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Pediatrics. 2000 Feb;105(2):316-9.

Cerebrospinal fluid findings in aseptic versus bacterial meningitis.

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  • 1Department of Pediatrics, Children's Hospital of Pittsburgh, University of Pittsburgh School of Medicine, Pittsburgh, Pennsylvania 15213, USA.



Aseptic meningitis is often reported to be characterized by a mononuclear cell predominance in the cerebrospinal fluid (CSF), whereas bacterial meningitis is characterized by a polymorphonuclear (PMN) cell predominance. In contrast, other studies suggest that PMNs can be the most prevalent cell in early aseptic meningitis followed by a shift to mononuclear cells within 24 hours. These contradictory reports may lead to uncertainty in the diagnosis and treatment of meningitis.


To assess 1) the characteristics of the CSF differential in aseptic versus bacterial meningitis, 2) the influence of duration of illness on the CSF differential, and 3) the role of the CSF differential in discriminating between aseptic versus bacterial meningitis.


A retrospective chart review was conducted of all cases of meningitis in children >30 days of age hospitalized during the peak months for enteroviral meningitis (April to October) between 1992 to 1997. Cases of aseptic meningitis were defined as having at least 20 white blood cells/mm(3) and the absence of bacterial growth on culture. Patients were excluded if they received antibiotic therapy within the previous 5 days. Cases of bacterial meningitis were defined as having a positive culture of the CSF or the presence of a CSF pleocytosis with positive cultures of the blood. CSF variables including white blood cell differential and time from the onset of symptoms to the performance of a lumbar puncture were analyzed. PMNs were considered to be predominant when the percentage of neutrophils added to juvenile forms was >50% of cells.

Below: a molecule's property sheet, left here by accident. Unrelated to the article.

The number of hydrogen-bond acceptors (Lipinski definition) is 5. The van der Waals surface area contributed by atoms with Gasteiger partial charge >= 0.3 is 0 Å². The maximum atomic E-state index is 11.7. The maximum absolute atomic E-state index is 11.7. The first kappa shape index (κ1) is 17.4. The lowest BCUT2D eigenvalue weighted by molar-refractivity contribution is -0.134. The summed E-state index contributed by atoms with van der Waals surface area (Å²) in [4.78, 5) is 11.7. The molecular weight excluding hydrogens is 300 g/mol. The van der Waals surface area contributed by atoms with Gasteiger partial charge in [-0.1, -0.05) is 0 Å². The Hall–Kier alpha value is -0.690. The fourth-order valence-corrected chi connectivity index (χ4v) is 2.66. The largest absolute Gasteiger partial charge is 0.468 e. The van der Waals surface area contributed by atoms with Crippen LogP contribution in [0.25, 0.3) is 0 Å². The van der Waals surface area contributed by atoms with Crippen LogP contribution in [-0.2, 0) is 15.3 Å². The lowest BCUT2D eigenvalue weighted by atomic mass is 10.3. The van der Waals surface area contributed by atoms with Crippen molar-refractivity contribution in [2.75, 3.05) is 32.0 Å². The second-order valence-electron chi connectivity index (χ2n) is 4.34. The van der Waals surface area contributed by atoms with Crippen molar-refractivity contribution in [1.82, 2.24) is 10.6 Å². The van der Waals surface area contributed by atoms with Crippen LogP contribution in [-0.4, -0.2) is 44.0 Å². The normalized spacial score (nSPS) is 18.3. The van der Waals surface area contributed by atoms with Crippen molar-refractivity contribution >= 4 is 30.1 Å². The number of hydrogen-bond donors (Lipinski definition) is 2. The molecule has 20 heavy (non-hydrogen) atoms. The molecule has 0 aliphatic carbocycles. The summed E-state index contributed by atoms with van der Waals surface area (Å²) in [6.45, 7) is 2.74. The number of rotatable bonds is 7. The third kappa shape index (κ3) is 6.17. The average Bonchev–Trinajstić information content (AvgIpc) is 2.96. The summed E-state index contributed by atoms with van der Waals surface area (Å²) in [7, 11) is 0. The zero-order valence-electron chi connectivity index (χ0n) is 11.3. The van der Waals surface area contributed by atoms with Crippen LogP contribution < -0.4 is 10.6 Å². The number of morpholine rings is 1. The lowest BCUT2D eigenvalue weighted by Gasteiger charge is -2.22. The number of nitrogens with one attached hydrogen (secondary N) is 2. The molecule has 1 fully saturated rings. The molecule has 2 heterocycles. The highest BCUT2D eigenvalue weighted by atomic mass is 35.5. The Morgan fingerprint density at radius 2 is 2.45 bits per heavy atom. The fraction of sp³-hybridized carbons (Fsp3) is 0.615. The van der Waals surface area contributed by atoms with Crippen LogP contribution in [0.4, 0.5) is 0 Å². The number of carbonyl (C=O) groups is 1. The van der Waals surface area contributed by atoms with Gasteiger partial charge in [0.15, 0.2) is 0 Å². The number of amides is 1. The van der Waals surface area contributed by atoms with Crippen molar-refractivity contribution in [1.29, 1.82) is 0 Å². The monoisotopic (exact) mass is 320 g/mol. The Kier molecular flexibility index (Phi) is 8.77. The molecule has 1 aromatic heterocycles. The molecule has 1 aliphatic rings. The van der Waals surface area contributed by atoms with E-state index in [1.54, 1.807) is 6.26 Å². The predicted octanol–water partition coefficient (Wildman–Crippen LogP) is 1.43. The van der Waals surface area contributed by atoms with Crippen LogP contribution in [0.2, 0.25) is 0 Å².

One hundred fifty-eight cases of meningitis were reviewed: 138 were aseptic and 20 were bacterial. The patients ranged in age from 30 days to 18 years; 61% were male. Fifty-seven percent of cases of aseptic meningitis had a PMN predominance. The percentage of PMNs in the CSF in patients with aseptic meningitis was not statistically different for patients who had a lumbar puncture performed either within or beyond 24 hours of the onset of symptoms. Fifty-one percent of the 53 patients with aseptic meningitis and duration of illness >24 hours had a PMN predominance. The ability of a PMN predominance to differentiate between aseptic and bacterial meningitis was assessed. The sensitivity of a PMN predominance for aseptic meningitis is 57% whereas the specificity is 10%. The positive predictive value of a PMN predominance for aseptic disease is 81% but the negative predictive value is 3%. Alternative definitions of PMN predominance from 60% to 90% were not useful as a clinical indicator of bacterial disease.


The majority of children with aseptic meningitis have a PMN predominance in the CSF. The PMN predominance is not limited to the first 24 hours of illness. Because the majority of children with a PMN predominance during enteroviral season will have aseptic disease, a PMN predominance as a sole criterion does not discriminate between aseptic and bacterial meningitis.

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